• Human Frailty – From the silence of his prison cell, John began to reflect on his life’s mission, teachings and beliefs. Yes, Jesus had appeared, baptized and had begun His ministry just as predicted, but John could not understand why Jesus had not declared Himself the Messiah that He is, nor proceeded to establish the kingdom of God. Lonely and troubled, John began to have self-doubt of his beliefs and his ministry. He sent some of his disciples to visit and ask Jesus the pointed questions. As Christians, we will have our faith put to the test at some time, and we will either falter or, like John, cling to Christ, by seeking the truth, and standing firm in our faith to the end just like John.
  • Commitment to service – We see an example of serious commitment to calling with which we are to approach our Christian life and call to ministry. John lived to introduce Jesus Christ to others and was focused on the mission God had given him. He knew the importance of repentance of one's sins in living a holy and righteous life. As a servant of God, he was unafraid of speaking the truth, even when it meant confronting Herod and the Pharisees for their sinful behavior. We are not afraid to stand for truth, equity and justice for that’s right.  Truth be said, standing on the truth has its consequences and can bring one into trouble. John the Baptist called sin a sin. He called it as it is. It took a lot of courage to counsel the king for his sinful behavior. Truthfulness, equity and justice promote a blessed life. Truth must build our faith, char­acter and conduct. Do not be scared to offend people with the message. Remember also Paul who said he became all things to all men. - Lk.3:2-3; Mk. 6:18; Jno. 8:31-32, 2Tim.4:2-5; 1Pet.3:15
  • Obedience: John was entrusted with the unique ministry to herald the coming of the Messiah and preach “repentance”. Christians are called upon to preach the Gospel (salvation) to the world. We can follow John's example of faithful and obedient trust in God as we live and proclaim His Gospel, as opportunities present.  Matt.28:18-20; Mk.16:15, Jno.13:34-352Cor.5:16–21; 1Pet.3:15.
  • Sacrifice:  John was a man of sacrifice not comfort, lived in the desert with his food being honey and locusts, his dress were camel’s skins - Mark 1:6. Not a man of self-indulgence, he was devoted to God and was different for God’s sake. Christians should be ready to sacrifice personal resources and comfort for the sake of the Gospel. Mission work, evangelism, crusades, etc. will make great sacrificial demands of us. We should be ready. – Lk. 1:15,3:4, 9:23; 14:33, Jno.11:8; Rom. 12:1-2 Phil.3:8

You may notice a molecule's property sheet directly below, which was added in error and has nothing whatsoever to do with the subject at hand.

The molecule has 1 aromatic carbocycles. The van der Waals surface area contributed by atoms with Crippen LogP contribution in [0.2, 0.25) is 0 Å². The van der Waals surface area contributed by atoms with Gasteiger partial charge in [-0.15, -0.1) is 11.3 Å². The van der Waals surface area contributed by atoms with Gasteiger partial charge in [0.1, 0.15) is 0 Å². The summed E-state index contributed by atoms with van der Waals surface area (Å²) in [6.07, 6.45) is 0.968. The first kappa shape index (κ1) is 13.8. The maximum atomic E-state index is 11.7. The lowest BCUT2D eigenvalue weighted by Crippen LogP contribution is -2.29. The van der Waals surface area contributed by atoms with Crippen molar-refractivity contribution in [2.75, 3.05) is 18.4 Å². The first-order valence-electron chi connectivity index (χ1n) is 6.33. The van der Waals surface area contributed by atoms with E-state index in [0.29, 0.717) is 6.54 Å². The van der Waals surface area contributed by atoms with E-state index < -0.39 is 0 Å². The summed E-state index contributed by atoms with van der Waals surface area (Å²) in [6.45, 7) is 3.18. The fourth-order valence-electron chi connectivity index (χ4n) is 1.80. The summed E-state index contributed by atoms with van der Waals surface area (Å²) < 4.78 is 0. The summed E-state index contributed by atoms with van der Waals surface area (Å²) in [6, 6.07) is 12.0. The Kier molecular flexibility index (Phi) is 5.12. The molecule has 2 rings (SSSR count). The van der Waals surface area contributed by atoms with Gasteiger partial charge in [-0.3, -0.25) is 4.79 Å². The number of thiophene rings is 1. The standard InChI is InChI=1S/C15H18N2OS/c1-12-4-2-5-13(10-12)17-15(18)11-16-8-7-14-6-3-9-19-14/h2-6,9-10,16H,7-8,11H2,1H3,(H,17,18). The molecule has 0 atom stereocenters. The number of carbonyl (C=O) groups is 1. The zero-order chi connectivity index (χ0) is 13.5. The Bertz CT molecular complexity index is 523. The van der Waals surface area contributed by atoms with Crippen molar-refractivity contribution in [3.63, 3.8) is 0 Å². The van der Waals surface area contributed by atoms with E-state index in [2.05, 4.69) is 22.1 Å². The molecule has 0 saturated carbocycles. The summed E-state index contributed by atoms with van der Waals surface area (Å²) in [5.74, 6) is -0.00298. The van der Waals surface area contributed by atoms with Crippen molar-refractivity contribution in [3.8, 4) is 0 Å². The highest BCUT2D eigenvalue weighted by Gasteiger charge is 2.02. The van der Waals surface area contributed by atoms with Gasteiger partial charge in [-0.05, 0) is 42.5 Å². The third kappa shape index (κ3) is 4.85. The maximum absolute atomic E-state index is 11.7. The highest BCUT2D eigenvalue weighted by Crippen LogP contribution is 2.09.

• Zealousness: - We must always be prepared – Prior to preaching Christ’s coming, repentance and baptism of water, John had prepared for the work set before him, even in the womb before his birth. Christians need to be zealous in God’s work and make it their top priority. Just like John the Baptist, we need to have the burning desire to preach the Gospel to the world. Matt.3:1-2 that John was very enthusiastic and motivated to preach the Kingdom of God. Likewise, it is our Christian duty to be prepared to preach, defend and await the second coming of our Lord and Savior Jesus. - Luke 21:36, 2Tim.4:2, Tit.3:1, 1Pt.3:15.
  • Humility: Let Christ live in us.  Jno.3:30 - “He must increase, but I must decrease.” This is the mindset that we must all have. We need to make sure that we are decreasing and Christ is increasing in us. – Gal.2:20: - “I am crucified with Christ: nevertheless I live; yet not I, but Christ liveth in me: and the life which I now live in the flesh I live by the faith of the Son of God, who loved me, and gave himself for me.”
  • Role Model: John served as a good role model to his disciples and fellow Jews.  The godly character of John inevitably made him a good example to others. With zeal and passion in doing God’s work, people were drawn to praise and glorify God. Jesus said that John “was a burning and a shining light” (John 5:35). Matt.11:11 - I tell you the truth: Among those born of women there has not risen anyone greater than John the Baptist; yet he who is least in the kingdom of heaven is greater than he.”  With this description, we can see that John was an excellent example of Christ’s and beacon of light to the world. - Matt.5:14, 16.

Conclusion and Essence of this Teaching

From the beginning of the New Testament we read about preaching/witnessing. First we see John the Baptist “preaching in the wilderness of Judea” (Matt.3:1). Then we see “Jesus began to preach” (Matt.4:17) and went “throughout all Galilee, teaching in their synagogues and proclaiming the gospel of the kingdom” (Matt.4:23). Finally, Jesus commands His disciples on different occasions to go out and preach the gospel (Luke 9:1-6; Mark 16:15; Acts 1:8). Throughout the New Testament, this is what we see – the gospel being preached from the day of Pentecost in Acts 2:14 by Peter and so on. This study focussed on John, the Baptist.

Christians are enjoined to live out the life of Christ, by exhibiting the virtues listed above and most importantly, those of humility, courage, and obedience, as exemplified by John the Baptist in his of witnessing for Christ. Jesus Christ has directly commanded us in Matt.28:18-20, Mk.16:15, to witness for Him and the Holy Spirit further instructs us to that effect in Acts.5:20 and 2Tim.4:2. We are to preach Christ and not ourselves – Act.8:35, 9:20, 10:36; 1Cor.1:23 and 2Cor.4:5.